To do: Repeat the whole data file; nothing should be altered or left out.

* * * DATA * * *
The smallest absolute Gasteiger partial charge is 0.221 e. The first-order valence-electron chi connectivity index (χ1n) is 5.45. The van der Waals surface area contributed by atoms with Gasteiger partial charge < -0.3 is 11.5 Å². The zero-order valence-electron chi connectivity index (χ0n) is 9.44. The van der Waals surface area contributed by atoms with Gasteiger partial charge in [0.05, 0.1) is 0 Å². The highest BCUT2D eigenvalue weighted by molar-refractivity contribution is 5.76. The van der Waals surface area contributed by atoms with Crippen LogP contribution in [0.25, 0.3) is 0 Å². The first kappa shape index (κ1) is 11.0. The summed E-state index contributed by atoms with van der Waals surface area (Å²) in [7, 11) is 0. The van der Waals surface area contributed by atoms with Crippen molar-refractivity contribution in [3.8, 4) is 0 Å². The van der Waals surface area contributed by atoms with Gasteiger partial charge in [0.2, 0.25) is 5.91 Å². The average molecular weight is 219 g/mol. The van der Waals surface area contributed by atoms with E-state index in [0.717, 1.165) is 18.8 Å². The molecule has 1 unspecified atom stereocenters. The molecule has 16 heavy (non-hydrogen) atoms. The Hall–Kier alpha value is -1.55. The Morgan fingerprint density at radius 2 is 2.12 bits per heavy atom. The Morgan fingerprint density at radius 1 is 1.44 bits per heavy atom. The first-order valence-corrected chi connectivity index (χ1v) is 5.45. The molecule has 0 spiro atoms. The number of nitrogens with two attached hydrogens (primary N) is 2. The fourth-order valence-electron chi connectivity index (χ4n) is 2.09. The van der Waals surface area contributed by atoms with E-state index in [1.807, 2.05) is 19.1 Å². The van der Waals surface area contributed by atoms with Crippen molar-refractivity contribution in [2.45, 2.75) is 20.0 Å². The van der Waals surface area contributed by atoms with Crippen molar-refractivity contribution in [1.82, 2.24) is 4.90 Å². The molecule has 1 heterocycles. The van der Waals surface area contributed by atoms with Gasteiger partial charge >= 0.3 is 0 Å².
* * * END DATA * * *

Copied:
The smallest absolute Gasteiger partial charge is 0.221 e. The first-order valence-electron chi connectivity index (χ1n) is 5.45. The van der Waals surface area contributed by atoms with Gasteiger partial charge < -0.3 is 11.5 Å². The zero-order valence-electron chi connectivity index (χ0n) is 9.44. The van der Waals surface area contributed by atoms with Gasteiger partial charge in [0.05, 0.1) is 0 Å². The highest BCUT2D eigenvalue weighted by molar-refractivity contribution is 5.76. The van der Waals surface area contributed by atoms with Crippen LogP contribution in [0.25, 0.3) is 0 Å². The first kappa shape index (κ1) is 11.0. The summed E-state index contributed by atoms with van der Waals surface area (Å²) in [7, 11) is 0. The van der Waals surface area contributed by atoms with Crippen molar-refractivity contribution in [3.8, 4) is 0 Å². The van der Waals surface area contributed by atoms with Gasteiger partial charge in [0.2, 0.25) is 5.91 Å². The average molecular weight is 219 g/mol. The van der Waals surface area contributed by atoms with E-state index in [0.717, 1.165) is 18.8 Å². The molecule has 1 unspecified atom stereocenters. The molecule has 16 heavy (non-hydrogen) atoms. The Hall–Kier alpha value is -1.55. The Morgan fingerprint density at radius 2 is 2.12 bits per heavy atom. The Morgan fingerprint density at radius 1 is 1.44 bits per heavy atom. The first-order valence-corrected chi connectivity index (χ1v) is 5.45. The molecule has 0 spiro atoms. The number of nitrogens with two attached hydrogens (primary N) is 2. The fourth-order valence-electron chi connectivity index (χ4n) is 2.09. The van der Waals surface area contributed by atoms with E-state index in [1.807, 2.05) is 19.1 Å². The van der Waals surface area contributed by atoms with Crippen molar-refractivity contribution in [2.45, 2.75) is 20.0 Å². The van der Waals surface area contributed by atoms with Crippen molar-refractivity contribution in [1.82, 2.24) is 4.90 Å². The molecule has 1 heterocycles. The van der Waals surface area contributed by atoms with Gasteiger partial charge >= 0.3 is 0 Å².